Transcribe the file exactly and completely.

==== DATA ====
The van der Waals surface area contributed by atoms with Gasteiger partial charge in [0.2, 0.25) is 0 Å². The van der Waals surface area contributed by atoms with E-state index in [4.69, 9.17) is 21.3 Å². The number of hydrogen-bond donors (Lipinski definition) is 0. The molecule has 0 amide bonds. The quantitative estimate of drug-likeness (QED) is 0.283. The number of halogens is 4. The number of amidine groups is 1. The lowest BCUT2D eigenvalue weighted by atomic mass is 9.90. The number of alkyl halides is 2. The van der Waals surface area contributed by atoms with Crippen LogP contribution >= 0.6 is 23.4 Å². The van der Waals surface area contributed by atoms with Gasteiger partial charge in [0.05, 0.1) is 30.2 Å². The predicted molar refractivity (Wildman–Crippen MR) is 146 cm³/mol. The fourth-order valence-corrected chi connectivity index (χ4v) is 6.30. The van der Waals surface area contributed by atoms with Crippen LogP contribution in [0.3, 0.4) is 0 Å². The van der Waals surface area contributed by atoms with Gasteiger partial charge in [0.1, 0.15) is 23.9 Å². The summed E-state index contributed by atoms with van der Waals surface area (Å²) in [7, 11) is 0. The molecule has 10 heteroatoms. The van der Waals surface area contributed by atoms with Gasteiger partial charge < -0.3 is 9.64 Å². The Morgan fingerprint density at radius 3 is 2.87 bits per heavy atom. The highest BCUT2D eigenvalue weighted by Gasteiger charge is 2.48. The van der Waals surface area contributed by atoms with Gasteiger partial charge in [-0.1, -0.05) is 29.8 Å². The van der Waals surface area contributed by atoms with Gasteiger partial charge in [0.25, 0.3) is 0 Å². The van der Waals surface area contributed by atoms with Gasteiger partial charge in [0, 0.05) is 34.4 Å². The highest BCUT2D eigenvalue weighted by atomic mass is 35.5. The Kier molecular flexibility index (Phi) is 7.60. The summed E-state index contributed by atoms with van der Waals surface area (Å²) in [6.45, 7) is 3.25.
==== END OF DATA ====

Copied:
The van der Waals surface area contributed by atoms with Gasteiger partial charge in [0.2, 0.25) is 0 Å². The van der Waals surface area contributed by atoms with E-state index in [4.69, 9.17) is 21.3 Å². The number of hydrogen-bond donors (Lipinski definition) is 0. The molecule has 0 amide bonds. The quantitative estimate of drug-likeness (QED) is 0.283. The number of halogens is 4. The number of amidine groups is 1. The lowest BCUT2D eigenvalue weighted by atomic mass is 9.90. The number of alkyl halides is 2. The van der Waals surface area contributed by atoms with Crippen LogP contribution >= 0.6 is 23.4 Å². The van der Waals surface area contributed by atoms with Gasteiger partial charge in [0.05, 0.1) is 30.2 Å². The predicted molar refractivity (Wildman–Crippen MR) is 146 cm³/mol. The fourth-order valence-corrected chi connectivity index (χ4v) is 6.30. The van der Waals surface area contributed by atoms with Crippen LogP contribution in [0.3, 0.4) is 0 Å². The van der Waals surface area contributed by atoms with Gasteiger partial charge in [0.1, 0.15) is 23.9 Å². The summed E-state index contributed by atoms with van der Waals surface area (Å²) in [7, 11) is 0. The molecule has 10 heteroatoms. The van der Waals surface area contributed by atoms with Gasteiger partial charge < -0.3 is 9.64 Å². The Morgan fingerprint density at radius 3 is 2.87 bits per heavy atom. The highest BCUT2D eigenvalue weighted by Gasteiger charge is 2.48. The van der Waals surface area contributed by atoms with Gasteiger partial charge in [-0.1, -0.05) is 29.8 Å². The van der Waals surface area contributed by atoms with Gasteiger partial charge in [0.25, 0.3) is 0 Å². The van der Waals surface area contributed by atoms with Gasteiger partial charge in [0, 0.05) is 34.4 Å². The highest BCUT2D eigenvalue weighted by atomic mass is 35.5. The Kier molecular flexibility index (Phi) is 7.60. The summed E-state index contributed by atoms with van der Waals surface area (Å²) in [6.45, 7) is 3.25.